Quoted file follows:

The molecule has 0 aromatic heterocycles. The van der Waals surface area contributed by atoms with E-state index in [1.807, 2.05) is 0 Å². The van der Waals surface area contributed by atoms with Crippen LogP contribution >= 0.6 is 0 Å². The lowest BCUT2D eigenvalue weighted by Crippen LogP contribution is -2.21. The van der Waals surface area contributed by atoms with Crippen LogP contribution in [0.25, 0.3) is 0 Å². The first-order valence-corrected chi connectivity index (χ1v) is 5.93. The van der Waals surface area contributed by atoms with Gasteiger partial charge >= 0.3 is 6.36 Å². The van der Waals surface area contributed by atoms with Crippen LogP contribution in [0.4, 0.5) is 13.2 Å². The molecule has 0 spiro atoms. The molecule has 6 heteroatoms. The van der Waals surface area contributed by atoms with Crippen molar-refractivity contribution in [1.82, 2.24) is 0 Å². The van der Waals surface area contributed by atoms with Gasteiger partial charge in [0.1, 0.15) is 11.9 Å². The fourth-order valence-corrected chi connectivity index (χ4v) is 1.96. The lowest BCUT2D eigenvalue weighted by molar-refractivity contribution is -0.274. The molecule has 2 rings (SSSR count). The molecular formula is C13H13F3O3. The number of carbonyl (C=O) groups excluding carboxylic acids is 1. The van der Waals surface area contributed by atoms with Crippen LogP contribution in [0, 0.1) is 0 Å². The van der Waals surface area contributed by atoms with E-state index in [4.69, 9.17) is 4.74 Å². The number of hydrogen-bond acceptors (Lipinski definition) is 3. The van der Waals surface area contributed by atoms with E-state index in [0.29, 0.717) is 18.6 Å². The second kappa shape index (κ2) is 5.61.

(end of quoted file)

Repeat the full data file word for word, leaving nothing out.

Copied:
The molecule has 0 aromatic heterocycles. The van der Waals surface area contributed by atoms with E-state index in [1.807, 2.05) is 0 Å². The van der Waals surface area contributed by atoms with Crippen LogP contribution >= 0.6 is 0 Å². The lowest BCUT2D eigenvalue weighted by Crippen LogP contribution is -2.21. The van der Waals surface area contributed by atoms with Crippen LogP contribution in [0.25, 0.3) is 0 Å². The first-order valence-corrected chi connectivity index (χ1v) is 5.93. The van der Waals surface area contributed by atoms with Gasteiger partial charge >= 0.3 is 6.36 Å². The van der Waals surface area contributed by atoms with Crippen LogP contribution in [0.4, 0.5) is 13.2 Å². The molecule has 0 spiro atoms. The molecule has 6 heteroatoms. The van der Waals surface area contributed by atoms with Crippen molar-refractivity contribution in [1.82, 2.24) is 0 Å². The van der Waals surface area contributed by atoms with Gasteiger partial charge in [0.1, 0.15) is 11.9 Å². The fourth-order valence-corrected chi connectivity index (χ4v) is 1.96. The lowest BCUT2D eigenvalue weighted by molar-refractivity contribution is -0.274. The molecule has 2 rings (SSSR count). The molecular formula is C13H13F3O3. The number of carbonyl (C=O) groups excluding carboxylic acids is 1. The van der Waals surface area contributed by atoms with Crippen LogP contribution in [0, 0.1) is 0 Å². The van der Waals surface area contributed by atoms with E-state index in [4.69, 9.17) is 4.74 Å². The number of hydrogen-bond acceptors (Lipinski definition) is 3. The van der Waals surface area contributed by atoms with E-state index in [0.29, 0.717) is 18.6 Å². The second kappa shape index (κ2) is 5.61.